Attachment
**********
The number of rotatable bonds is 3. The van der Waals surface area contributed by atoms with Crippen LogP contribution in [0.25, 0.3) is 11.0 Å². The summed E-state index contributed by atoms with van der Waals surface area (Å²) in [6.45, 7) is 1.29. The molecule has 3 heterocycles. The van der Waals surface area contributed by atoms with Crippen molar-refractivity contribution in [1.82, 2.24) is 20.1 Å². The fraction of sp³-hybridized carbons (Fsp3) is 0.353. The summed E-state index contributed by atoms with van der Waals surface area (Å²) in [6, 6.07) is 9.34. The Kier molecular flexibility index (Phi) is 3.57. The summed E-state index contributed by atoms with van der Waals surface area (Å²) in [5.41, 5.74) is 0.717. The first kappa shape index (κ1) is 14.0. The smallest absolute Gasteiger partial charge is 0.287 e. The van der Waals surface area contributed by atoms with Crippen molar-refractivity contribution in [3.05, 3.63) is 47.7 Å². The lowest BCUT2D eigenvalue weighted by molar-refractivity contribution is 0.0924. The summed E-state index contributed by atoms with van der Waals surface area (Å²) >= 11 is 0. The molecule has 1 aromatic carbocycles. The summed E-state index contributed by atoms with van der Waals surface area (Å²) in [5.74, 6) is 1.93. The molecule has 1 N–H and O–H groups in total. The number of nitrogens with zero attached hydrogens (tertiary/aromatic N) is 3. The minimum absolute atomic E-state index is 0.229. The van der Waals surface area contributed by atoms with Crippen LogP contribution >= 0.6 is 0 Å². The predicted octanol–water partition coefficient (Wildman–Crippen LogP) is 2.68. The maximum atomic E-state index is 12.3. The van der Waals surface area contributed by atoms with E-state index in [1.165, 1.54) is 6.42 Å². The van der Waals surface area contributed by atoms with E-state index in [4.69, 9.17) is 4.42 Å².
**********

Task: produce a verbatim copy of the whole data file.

The number of rotatable bonds is 3. The van der Waals surface area contributed by atoms with Crippen LogP contribution in [0.25, 0.3) is 11.0 Å². The summed E-state index contributed by atoms with van der Waals surface area (Å²) in [6.45, 7) is 1.29. The molecule has 3 heterocycles. The van der Waals surface area contributed by atoms with Crippen molar-refractivity contribution in [1.82, 2.24) is 20.1 Å². The fraction of sp³-hybridized carbons (Fsp3) is 0.353. The summed E-state index contributed by atoms with van der Waals surface area (Å²) in [6, 6.07) is 9.34. The Kier molecular flexibility index (Phi) is 3.57. The summed E-state index contributed by atoms with van der Waals surface area (Å²) in [5.41, 5.74) is 0.717. The first kappa shape index (κ1) is 14.0. The smallest absolute Gasteiger partial charge is 0.287 e. The van der Waals surface area contributed by atoms with Crippen molar-refractivity contribution in [3.05, 3.63) is 47.7 Å². The lowest BCUT2D eigenvalue weighted by molar-refractivity contribution is 0.0924. The summed E-state index contributed by atoms with van der Waals surface area (Å²) >= 11 is 0. The molecule has 1 aromatic carbocycles. The summed E-state index contributed by atoms with van der Waals surface area (Å²) in [5.74, 6) is 1.93. The molecule has 1 N–H and O–H groups in total. The number of nitrogens with zero attached hydrogens (tertiary/aromatic N) is 3. The minimum absolute atomic E-state index is 0.229. The van der Waals surface area contributed by atoms with Crippen LogP contribution >= 0.6 is 0 Å². The predicted octanol–water partition coefficient (Wildman–Crippen LogP) is 2.68. The maximum atomic E-state index is 12.3. The van der Waals surface area contributed by atoms with E-state index in [1.165, 1.54) is 6.42 Å². The van der Waals surface area contributed by atoms with E-state index in [4.69, 9.17) is 4.42 Å².